The Department of Psychology offers two degrees at the undergraduate level, the Bachelor of Arts and the Bachelor of Science in Psychology. The program of study that culminates in a B.A. degree provides the student with experience and training necessary to pursue post-baccalaureate education in psychology and other professional areas or to secure employment immediately following completion of the undergraduate degree, and with the broad education essential to the formation of a well-rounded, informed individual. The B.S. degree in Psychology is designed to provide additional training and experience in research to those students who want greater mastery in basic sciences and methodology. The B.S. degree program is most appropriate for those students who want to significantly enhance their competitive standing for admission to doctoral training in psychology - although it should be noted that the majority of our B.A. degree students have been highly successful in achieving graduate school acceptance as well. Any student who meets the requirements of the College of Arts and Sciences may pursue the B.A. degree in Psychology; the B.S. degree program requires an application and a faculty sponsor.
Psychologists assume many different roles; for example, they work as teachers, researchers, service providers, administrators, and consultants. Because psychologists perform such diverse tasks, they work in many different settings: colleges and universities, elementary and secondary schools, private practices, hospitals, human service agencies, business and industry, and government.
Recent national reports on the employment outlook predict that individuals with degrees in psychology will be in high demand. However, the demand rate will depend on the type of degree that the person has. For doctoral-level psychologists, employment opportunities have flourished during the past decade. Some of the positions that Ph.D.'s in Psychology fill are professors, therapists, clinical research psychologists, experimental researchers, and those who work in many business and industrial settings. People with a master's degree in psychology work in a variety of settings, including schools, business and industry, mental health care centers, and community colleges. Graduate who do not pursue the Ph.D. after receiving their master's often obtain jobs in teaching or research settings, or service with some limitations that exist without the doctoral degree. Teachers at the master's level usually work in community colleges rather than four-year colleges and universities.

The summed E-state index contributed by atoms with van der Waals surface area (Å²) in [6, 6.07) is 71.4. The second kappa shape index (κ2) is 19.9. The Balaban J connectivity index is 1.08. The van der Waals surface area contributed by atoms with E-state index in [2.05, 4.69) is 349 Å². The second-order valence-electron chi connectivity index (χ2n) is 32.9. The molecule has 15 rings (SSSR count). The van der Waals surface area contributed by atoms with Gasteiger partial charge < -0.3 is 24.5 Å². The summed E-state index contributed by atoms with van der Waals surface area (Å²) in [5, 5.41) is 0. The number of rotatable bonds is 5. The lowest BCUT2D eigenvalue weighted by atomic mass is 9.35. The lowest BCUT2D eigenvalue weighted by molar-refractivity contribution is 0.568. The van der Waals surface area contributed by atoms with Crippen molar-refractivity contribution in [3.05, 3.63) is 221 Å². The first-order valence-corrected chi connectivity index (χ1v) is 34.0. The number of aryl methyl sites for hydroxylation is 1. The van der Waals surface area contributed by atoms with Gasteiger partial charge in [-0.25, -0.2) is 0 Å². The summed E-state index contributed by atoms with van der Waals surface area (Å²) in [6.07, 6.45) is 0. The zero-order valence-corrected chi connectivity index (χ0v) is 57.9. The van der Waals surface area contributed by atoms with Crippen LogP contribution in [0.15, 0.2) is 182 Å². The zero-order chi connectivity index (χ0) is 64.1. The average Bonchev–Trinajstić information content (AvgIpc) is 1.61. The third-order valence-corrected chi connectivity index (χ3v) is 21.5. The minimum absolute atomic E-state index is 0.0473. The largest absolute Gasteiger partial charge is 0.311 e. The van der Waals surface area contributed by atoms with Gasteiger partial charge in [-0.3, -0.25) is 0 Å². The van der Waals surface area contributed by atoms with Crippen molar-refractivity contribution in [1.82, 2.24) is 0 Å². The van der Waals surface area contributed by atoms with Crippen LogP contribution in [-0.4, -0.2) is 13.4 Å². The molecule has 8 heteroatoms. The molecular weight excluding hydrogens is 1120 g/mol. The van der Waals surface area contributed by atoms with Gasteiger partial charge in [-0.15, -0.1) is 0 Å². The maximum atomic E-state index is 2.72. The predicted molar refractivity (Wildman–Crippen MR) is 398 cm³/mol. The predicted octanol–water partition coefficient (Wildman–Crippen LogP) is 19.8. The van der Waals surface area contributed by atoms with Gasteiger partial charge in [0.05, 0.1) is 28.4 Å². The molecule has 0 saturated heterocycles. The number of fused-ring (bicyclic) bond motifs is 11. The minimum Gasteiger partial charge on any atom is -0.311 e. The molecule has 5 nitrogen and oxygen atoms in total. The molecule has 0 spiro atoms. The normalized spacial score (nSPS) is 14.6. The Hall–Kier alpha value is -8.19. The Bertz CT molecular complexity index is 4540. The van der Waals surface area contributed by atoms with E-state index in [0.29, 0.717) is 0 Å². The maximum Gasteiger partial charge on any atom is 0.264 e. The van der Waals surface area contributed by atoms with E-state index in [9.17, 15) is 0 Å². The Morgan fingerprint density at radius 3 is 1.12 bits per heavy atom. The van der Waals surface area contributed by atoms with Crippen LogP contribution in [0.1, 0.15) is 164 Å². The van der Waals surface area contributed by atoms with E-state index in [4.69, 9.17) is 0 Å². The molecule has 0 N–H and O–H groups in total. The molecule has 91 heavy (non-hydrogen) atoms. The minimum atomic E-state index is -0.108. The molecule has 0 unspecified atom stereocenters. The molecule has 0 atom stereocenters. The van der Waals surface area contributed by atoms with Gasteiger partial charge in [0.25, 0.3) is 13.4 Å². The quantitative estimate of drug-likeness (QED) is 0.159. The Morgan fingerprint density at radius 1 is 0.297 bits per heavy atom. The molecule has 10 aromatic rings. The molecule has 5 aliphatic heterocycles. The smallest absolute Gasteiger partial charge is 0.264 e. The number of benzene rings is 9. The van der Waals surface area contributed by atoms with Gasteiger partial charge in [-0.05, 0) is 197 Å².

Although a bachelor's degree in psychology will not prepare you to provide services as a professional independent psychologist, an undergraduate student can be very successful in the job market by carefully planning a major in psychology with well-selected supporting coursework from a variety of areas such as computing, statistics, communications, business, engineering, education, or various sciences or mathematics.
The following are just some of the fields that graduates with bachelor's degrees in psychology have entered: administration and management, business and industry, casework, child care, employment interviewing, health services, marketing and public relations, personnel, probation and parole, psychiatric assisting, research or laboratory assisting, sales, teaching, and technical writing. Students pursuing the bachelor's degree as a terminal degree are encouraged to seek academic counseling on an intensive level with a faculty advisor, and to consult closely with the University's job placement service.